Warp, Weft, and Way

Chinese and Comparative Philosophy 中國哲學與比較哲學

Announcing “The Deviant Philosopher” Website

A team based at the University of Oklahoma have just announced a splendid new website devoted to teaching “deviant philosophy.” It is made up of Primers, Units and Lessons, and Exercises and Activities, all designed to be incorporated into existing courses or to spur the creation of new ones. The editors are also very interested in new content, so please contribute! Their discussion of the meaning of “deviant philosophy” helps to make clear the scope of the project:

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May 20, 2017 Posted by | Asian-American Philosophy, Chinese philosophy - 中國哲學 - 中国哲学, Comparative philosophy, Indian Philosophy, Japanese philosophy, Korean Philosophy, Pedagogy | no comments

CFA: Comparative Humanities Conference in Hyderabad

Department of Comparative Literature and India Studies, English and Foreign Languages University Hyderabad is pleased to organize a Three-day National Conference on:

COMPARATIVE HUMANITIES: RE-CONFIGURING HUMANITIES ACROSS CULTURES

April 5-7, 2017

[Last date for sending in the abstract: 3rd March, 2017]

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February 25, 2017 Posted by | Call for Papers (CFP), Comparative philosophy, Conference, Indian Philosophy | no comments

CFP: “The Art of Commentary” at AAR

From Michael Allen…

The “Indian and Chinese Religions Compared” group of the American Academy of Religion will be hosting a session at this year’s annual meeting in Boston, Nov. 18-21. The theme of the session will be “The Art of Commentary,” and we welcome individual paper proposals (deadline March 1). For more information, please see below.

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February 18, 2017 Posted by | Call for Papers (CFP), China, Chinese philosophy - 中國哲學 - 中国哲学, Indian Philosophy | no comments

New issue of Confluence

The latest issue of Confluence: Online Journal of World Philosophies, has just been released. It contains about 300 pages of articles, including a symposium led by Jonardon Ganeri on the question, “Is reason a neutral tool in comparative philosophy?” Near the end of the issue is a short survey article I wrote about the competing role ethical and virtue ethical interpretations of early Confucianism.

June 17, 2016 Posted by | Comparative philosophy, Confucianism, Indian Philosophy, Methodology | 2 comments

Call For Proposals: Critical Inquiries in Comparative Philosophy book series

We are currently seeking book proposals for the Critical Inquiries in Comparative Philosophy book series (Rowman and Littlefield International). The volumes in this series aim to present recent research on topics within comparative philosophy generally as well as to present original work on these topics. Right now we are most interested in developing volumes focusing on Chinese Philosophy and/or Indian Philosophy, though proposals on topics in other areas of Asian and Comparative Philosophy are certainly welcome too.

There are currently two volumes of the series in development.  Alexus McLeod’s Theories of Truth in Chinese Philosophy: A Comparative Approach will be released this November, and Bongrae Seok’s Moral Psychology of Confucian Shame: Shame of Shamelessness is due to appear in 2017. Further information on the series and individual volumes can be found at the RLI series webpage.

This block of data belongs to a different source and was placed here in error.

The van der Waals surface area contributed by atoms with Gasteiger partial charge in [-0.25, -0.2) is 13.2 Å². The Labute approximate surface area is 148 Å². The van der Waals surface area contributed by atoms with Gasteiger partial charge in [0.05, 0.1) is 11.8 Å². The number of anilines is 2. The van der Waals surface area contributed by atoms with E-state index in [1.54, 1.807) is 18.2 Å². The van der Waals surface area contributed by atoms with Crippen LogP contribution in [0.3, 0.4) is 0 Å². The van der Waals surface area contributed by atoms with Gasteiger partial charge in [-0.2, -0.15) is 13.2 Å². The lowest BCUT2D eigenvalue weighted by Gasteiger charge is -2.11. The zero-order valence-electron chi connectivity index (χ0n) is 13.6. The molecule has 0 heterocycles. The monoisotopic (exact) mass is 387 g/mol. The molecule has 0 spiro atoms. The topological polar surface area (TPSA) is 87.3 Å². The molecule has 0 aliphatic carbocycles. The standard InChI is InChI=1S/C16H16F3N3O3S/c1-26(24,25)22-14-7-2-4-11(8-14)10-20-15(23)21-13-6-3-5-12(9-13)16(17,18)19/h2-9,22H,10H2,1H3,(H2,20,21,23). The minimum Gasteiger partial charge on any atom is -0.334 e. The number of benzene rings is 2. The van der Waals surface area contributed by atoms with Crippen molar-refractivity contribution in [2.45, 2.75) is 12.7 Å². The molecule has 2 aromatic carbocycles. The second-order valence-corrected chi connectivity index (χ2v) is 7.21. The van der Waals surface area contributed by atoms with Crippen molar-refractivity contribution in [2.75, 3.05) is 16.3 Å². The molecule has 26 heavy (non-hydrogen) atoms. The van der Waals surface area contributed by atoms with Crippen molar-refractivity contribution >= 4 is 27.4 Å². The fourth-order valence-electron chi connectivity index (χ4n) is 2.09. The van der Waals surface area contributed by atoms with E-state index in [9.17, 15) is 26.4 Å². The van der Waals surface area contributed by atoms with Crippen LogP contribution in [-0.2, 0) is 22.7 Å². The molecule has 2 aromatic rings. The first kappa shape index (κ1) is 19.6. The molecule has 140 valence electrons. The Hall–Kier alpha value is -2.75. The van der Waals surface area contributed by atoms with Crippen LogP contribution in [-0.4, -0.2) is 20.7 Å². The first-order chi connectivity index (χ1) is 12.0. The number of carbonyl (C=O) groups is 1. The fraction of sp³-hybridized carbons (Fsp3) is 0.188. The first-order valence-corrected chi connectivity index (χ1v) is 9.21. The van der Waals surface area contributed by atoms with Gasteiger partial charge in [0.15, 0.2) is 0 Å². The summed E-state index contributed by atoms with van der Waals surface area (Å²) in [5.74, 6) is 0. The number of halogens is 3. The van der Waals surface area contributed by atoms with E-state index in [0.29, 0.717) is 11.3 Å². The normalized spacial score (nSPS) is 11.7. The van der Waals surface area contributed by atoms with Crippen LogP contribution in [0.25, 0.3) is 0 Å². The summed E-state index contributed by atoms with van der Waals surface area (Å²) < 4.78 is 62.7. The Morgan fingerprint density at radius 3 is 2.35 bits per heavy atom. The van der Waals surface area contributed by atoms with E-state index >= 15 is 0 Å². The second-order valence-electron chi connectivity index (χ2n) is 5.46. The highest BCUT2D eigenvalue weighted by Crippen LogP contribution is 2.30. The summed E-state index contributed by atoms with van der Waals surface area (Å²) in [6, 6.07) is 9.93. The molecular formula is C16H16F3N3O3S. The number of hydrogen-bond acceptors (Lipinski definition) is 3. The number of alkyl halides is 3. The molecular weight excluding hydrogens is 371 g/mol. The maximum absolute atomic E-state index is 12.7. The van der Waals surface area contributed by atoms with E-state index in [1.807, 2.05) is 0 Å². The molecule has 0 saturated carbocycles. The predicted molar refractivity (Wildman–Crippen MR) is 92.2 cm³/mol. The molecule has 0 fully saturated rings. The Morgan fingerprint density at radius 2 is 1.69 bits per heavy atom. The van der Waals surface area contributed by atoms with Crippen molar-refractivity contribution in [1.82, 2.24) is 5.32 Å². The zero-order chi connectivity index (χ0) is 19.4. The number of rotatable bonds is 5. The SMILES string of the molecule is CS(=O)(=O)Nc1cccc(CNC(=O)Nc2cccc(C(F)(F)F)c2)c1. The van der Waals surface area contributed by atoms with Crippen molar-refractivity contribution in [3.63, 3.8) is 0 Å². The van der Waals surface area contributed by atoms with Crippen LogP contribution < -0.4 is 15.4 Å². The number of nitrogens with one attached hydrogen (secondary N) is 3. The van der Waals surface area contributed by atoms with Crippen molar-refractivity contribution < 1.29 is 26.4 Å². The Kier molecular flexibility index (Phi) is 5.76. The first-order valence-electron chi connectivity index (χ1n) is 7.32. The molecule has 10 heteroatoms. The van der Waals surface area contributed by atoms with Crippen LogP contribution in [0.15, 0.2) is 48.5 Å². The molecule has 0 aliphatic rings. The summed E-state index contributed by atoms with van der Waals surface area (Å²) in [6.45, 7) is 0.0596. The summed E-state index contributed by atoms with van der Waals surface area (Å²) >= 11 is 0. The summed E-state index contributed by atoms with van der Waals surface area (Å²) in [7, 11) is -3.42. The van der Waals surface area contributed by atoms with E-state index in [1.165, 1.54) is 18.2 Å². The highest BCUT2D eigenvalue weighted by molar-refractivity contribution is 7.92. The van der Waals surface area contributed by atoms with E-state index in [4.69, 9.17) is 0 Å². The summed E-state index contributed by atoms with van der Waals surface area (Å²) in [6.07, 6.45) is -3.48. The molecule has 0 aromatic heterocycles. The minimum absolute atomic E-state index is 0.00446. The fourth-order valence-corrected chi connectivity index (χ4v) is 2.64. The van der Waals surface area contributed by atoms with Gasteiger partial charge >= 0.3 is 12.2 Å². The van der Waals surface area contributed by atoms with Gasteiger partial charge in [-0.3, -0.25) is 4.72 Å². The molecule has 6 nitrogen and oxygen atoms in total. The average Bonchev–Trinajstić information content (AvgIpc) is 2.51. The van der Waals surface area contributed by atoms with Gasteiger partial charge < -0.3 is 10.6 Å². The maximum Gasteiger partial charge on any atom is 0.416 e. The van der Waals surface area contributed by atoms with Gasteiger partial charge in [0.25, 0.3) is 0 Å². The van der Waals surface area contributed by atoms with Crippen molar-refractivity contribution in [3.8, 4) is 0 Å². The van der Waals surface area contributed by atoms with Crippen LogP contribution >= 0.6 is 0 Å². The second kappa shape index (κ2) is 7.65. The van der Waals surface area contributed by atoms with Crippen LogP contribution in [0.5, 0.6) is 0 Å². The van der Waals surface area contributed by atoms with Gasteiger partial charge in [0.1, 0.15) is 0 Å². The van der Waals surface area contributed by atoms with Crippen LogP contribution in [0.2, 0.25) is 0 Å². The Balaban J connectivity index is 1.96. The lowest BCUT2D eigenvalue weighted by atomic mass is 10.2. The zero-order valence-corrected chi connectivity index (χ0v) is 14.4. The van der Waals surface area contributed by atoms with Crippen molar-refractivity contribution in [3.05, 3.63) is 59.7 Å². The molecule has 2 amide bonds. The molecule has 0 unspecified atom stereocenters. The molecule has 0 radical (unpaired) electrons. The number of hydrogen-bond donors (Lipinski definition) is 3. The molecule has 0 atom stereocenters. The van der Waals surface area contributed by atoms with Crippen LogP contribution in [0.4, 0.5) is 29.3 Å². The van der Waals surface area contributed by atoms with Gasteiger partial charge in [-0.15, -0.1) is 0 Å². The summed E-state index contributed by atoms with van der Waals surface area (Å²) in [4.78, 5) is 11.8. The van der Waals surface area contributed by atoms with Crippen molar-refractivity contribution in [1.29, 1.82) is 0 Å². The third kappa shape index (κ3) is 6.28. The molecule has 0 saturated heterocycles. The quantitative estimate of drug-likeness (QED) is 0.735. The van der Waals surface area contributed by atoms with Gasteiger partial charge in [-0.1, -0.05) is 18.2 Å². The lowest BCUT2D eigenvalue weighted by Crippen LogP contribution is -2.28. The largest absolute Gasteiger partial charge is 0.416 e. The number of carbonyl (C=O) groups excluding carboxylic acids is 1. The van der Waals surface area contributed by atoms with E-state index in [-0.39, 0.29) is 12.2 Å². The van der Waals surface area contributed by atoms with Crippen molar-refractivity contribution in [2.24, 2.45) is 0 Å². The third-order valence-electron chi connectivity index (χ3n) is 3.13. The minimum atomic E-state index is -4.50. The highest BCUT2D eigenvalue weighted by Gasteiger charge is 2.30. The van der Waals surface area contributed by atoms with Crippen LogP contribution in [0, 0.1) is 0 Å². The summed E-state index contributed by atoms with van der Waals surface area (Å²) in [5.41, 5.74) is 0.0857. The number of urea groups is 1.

Those interested in discussing topics or possible proposals for the series should contact Alexus McLeod at alexus.mcleod@colostate.edu

July 30, 2015 Posted by | Chinese philosophy - 中國哲學 - 中国哲学, Comparative philosophy, Indian Philosophy, Opportunities, Publishing | no comments

Statistics on Asian Philosophy Panels at the 2015 Pacific APA

This last Saturday evening, I was carping to a colleague about the fact that three panels on Chinese philosophy were scheduled simultaneously during the very last time slot of the Group Program of the Pacific APA. Now that the APA has distributed a link to the evaluation survey, I decided to take a look at the actual numbers to see if there is a genuine issue of equity at the conference.

Below are the stats that I got from a first-time run-through of the main and group programs (I’m concerned with Asian philosophy broadly, which I categorized, following the panel titles or society names, as Chinese, Buddhist, Japanese, Comparative, and Martial Arts (didn’t see Indian, alas!)).

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April 6, 2015 Posted by | Chinese philosophy - 中國哲學 - 中国哲学, Comparative philosophy, Indian Philosophy, Japanese philosophy | 2 comments

Interpreting an Alien Philosophy: What Works for Me

[Dear readers: I am happy to present the following invited guest post from Dr. Elisa Freschi of the Austrian Academy of Sciences. Dr. Freschi (BA +MA in Indology and Tibetology, BA in Philosophy, PhD in South Asian Studies) has worked on topics of Classical Indian Philosophy and more in general on comparative philosophy, epistemology, philosophy of religion, philosophy of language and on the re-use of texts in Indian philosophy (about which she has just finished editing a volume). She is a convinced upholder of reading Sanskrit philosophical texts within their history and understanding them through a philosophical approach. She has worked at the Austrian Academy of Sciences since September 1, 2012, with a Lise Meitner project on Epistemology of Sacred Texts in Vedāntadeśika’s Seśvaramīmāṃsā. For more information about her work see here.]